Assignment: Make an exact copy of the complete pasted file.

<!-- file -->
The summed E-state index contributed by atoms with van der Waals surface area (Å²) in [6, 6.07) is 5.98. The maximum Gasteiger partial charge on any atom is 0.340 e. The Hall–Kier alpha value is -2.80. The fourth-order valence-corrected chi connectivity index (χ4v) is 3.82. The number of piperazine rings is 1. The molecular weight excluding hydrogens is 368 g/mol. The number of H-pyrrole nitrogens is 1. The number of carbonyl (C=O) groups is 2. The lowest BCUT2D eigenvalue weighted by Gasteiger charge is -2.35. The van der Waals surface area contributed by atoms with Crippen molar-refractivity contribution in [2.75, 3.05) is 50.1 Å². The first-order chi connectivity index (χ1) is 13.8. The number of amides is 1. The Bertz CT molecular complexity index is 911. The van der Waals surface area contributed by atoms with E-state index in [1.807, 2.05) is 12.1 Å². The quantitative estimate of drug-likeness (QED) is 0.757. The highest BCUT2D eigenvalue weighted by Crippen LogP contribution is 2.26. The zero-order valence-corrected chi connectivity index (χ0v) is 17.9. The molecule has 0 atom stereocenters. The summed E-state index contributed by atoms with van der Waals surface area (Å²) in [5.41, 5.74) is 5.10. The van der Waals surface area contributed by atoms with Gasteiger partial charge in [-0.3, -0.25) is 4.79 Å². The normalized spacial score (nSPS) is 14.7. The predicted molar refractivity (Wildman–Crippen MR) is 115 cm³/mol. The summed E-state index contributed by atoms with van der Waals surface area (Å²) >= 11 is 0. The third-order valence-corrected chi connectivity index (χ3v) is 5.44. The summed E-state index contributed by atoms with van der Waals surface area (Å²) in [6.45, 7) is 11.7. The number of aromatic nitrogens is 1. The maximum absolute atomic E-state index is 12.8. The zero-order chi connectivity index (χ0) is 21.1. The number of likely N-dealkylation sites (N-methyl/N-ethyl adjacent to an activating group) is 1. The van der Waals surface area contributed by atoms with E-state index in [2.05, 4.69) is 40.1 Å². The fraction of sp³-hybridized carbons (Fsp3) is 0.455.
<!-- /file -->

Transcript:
The summed E-state index contributed by atoms with van der Waals surface area (Å²) in [6, 6.07) is 5.98. The maximum Gasteiger partial charge on any atom is 0.340 e. The Hall–Kier alpha value is -2.80. The fourth-order valence-corrected chi connectivity index (χ4v) is 3.82. The number of piperazine rings is 1. The molecular weight excluding hydrogens is 368 g/mol. The number of H-pyrrole nitrogens is 1. The number of carbonyl (C=O) groups is 2. The lowest BCUT2D eigenvalue weighted by Gasteiger charge is -2.35. The van der Waals surface area contributed by atoms with Crippen molar-refractivity contribution in [2.75, 3.05) is 50.1 Å². The first-order chi connectivity index (χ1) is 13.8. The number of amides is 1. The Bertz CT molecular complexity index is 911. The van der Waals surface area contributed by atoms with E-state index in [1.807, 2.05) is 12.1 Å². The quantitative estimate of drug-likeness (QED) is 0.757. The highest BCUT2D eigenvalue weighted by Crippen LogP contribution is 2.26. The zero-order valence-corrected chi connectivity index (χ0v) is 17.9. The molecule has 0 atom stereocenters. The summed E-state index contributed by atoms with van der Waals surface area (Å²) in [5.41, 5.74) is 5.10. The van der Waals surface area contributed by atoms with Gasteiger partial charge in [-0.3, -0.25) is 4.79 Å². The normalized spacial score (nSPS) is 14.7. The predicted molar refractivity (Wildman–Crippen MR) is 115 cm³/mol. The summed E-state index contributed by atoms with van der Waals surface area (Å²) >= 11 is 0. The third-order valence-corrected chi connectivity index (χ3v) is 5.44. The summed E-state index contributed by atoms with van der Waals surface area (Å²) in [6.45, 7) is 11.7. The number of aromatic nitrogens is 1. The maximum absolute atomic E-state index is 12.8. The zero-order chi connectivity index (χ0) is 21.1. The number of likely N-dealkylation sites (N-methyl/N-ethyl adjacent to an activating group) is 1. The van der Waals surface area contributed by atoms with E-state index in [2.05, 4.69) is 40.1 Å². The fraction of sp³-hybridized carbons (Fsp3) is 0.455.